We see that Saru is clearly not ready for his own command, and is closer to Lorca than he thinks.

I'm kind of blown away. I had high expectations for this show, and they are all being surpassed.

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7 hours ago, Robin Bland said:

Especially if Ash turns out to be a surgically altered Klingon spy and that tribble Lorca's got freaks out ...but that would mess with continuity, wouldn't it? Maybe it's too obvious - but he was a Klingon's sexual plaything for six months...! All that corridor fighting could've just been to sell it to Lorca. I think they escaped too easily. That comment about "being glad to be back in the fight" could be taken different ways...

(I want Shazad Latif to be a good guy, though!) 

This could all be; however, I still got more than a little satisfaction that someone finally left Mudd to the wolves.  If nothing else, it’s future karmic payback. :giggle:

As for Tyler?   If he were a surgically altered Klingon spy, that would tie in nicely with Arne Darvin later on (maybe they had the same surgeon? Hehe) but maybe they won’t place too much importance on the tribble’s reaction to Tyler (if it has one) because there aren’t other Klingons aboard for comparison.  He might take it the same way one might take a cat hissing at a new visitor, “Oh look, the cat hates you...interesting.”  He would probably make the Klingon/tribble connection only if there were other (known) Klingons aboard that were exposed to Lorca’s tribble.  

Guess that’s a roundabout way of saying it won’t hurt continuity. :laugh:

5 hours ago, Robin Bland said:

Well, Trendacosta isn't. Trendacosta is angry:

[CAUTION - POTENTIAL SPOILERS]

 

https://io9.gizmodo.com/and-now-star-trek-discovery-has-lost-its-soul-1819493876

 

As the late Leonard Nimoy might croon, “Bitter dregs.” :P

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22 minutes ago, Sehlat Vie said:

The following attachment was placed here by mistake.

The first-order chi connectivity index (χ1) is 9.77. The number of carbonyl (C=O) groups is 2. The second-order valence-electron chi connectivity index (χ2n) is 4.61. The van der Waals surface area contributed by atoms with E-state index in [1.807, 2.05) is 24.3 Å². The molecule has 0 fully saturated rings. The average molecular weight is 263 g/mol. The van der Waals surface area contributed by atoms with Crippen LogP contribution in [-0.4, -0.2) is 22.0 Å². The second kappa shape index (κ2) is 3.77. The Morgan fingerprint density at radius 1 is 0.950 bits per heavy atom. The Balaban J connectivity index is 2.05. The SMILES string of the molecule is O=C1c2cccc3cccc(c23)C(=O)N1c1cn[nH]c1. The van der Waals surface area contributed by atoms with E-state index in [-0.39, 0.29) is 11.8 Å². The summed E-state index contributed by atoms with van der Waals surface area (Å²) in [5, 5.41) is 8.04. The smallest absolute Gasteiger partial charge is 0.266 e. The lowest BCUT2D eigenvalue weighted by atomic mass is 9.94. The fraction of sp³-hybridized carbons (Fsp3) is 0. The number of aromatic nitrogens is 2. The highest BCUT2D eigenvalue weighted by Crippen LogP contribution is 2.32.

This could all be; however, I still got more than a little satisfaction that someone finally left Mudd to the wolves.  If nothing else, it’s future karmic payback. :giggle:

As for Tyler?   If he were a surgically altered Klingon spy, that would tie in nicely with Arne Darvin later on (maybe they had the same surgeon? Hehe) but maybe they won’t place too much importance on the tribble’s reaction to Tyler (if it has one) because there aren’t other Klingons aboard for comparison.  He might take it the same way one might take a cat hissing at a new visitor, “Oh look, the cat hates you...interesting.”  He would probably make the Klingon/tribble connection only if there were other (known) Klingons aboard that were exposed to Lorca’s tribble.  

Guess that’s a roundabout way of saying it won’t hurt continuity. :laugh:

That would totally work!

Quote

As the late Leonard Nimoy might croon, “Bitter dregs.” :P

Pissed me off that she advances her own theories about future plot developments of the show (with convincing evidence) and cares not a jot for whether they might spoil a reader's enjoyment. I mean, I have my own theories, we all do, but Trendacosta is paid to stitch all this stuff together and put it on the Internet, and she could do so with a little more care and consideration.

3 hours ago, prometheus59650 said:

 

Does she need a whaambulance? When it comes to the comments I have to say I agree pretty consistently with Mershfellowes on a lot of points, but even if this show does segue into the "bright colors of TOS," it's still going to be a re-imagined version, which still will incite hatred from the hardcore purists because this Pike and Kirk and etc are still going to be doing things like having full-blown conversations with Compusiri.

Exactly.

And it's not like we haven't had dodgy captains and admirals before. That was an ongoing problem for Starfleet, let's face it...

Edited by Robin Bland

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10 minutes ago, Robin Bland said:

And it's not like we haven't had dodgy captains and admirals before. That was an ongoing problem for Starfleet, let's face it...

Seems like the Admiralty is essentially a speed-run to corruption. :)

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17 minutes ago, prometheus59650 said:

Seems like the Admiralty is essentially a speed-run to corruption. :)

I'm looking forward to Lorca getting promoted after this war ends! :biggrin:

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17 minutes ago, Robin Bland said:

I'm looking forward to Lorca getting promoted after this war ends! :biggrin:

LOL.

We're safer voting for that Sith religious nut for Senate.

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Corylea   
42 minutes ago, prometheus59650 said:

Seems like the Admiralty is essentially a speed-run to corruption. :)

I guess we're lucky Ron Tracey and Matt Decker didn't end up as admirals...

 

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3 minutes ago, Corylea said:

I guess we're lucky Ron Tracey and Matt Decker didn't end up as admirals...

 

If I had to pick, it'd be Decker. he just had a straight up PTSD breakdown and really, did what he did all he did to try to save lives and maybe redeem himself.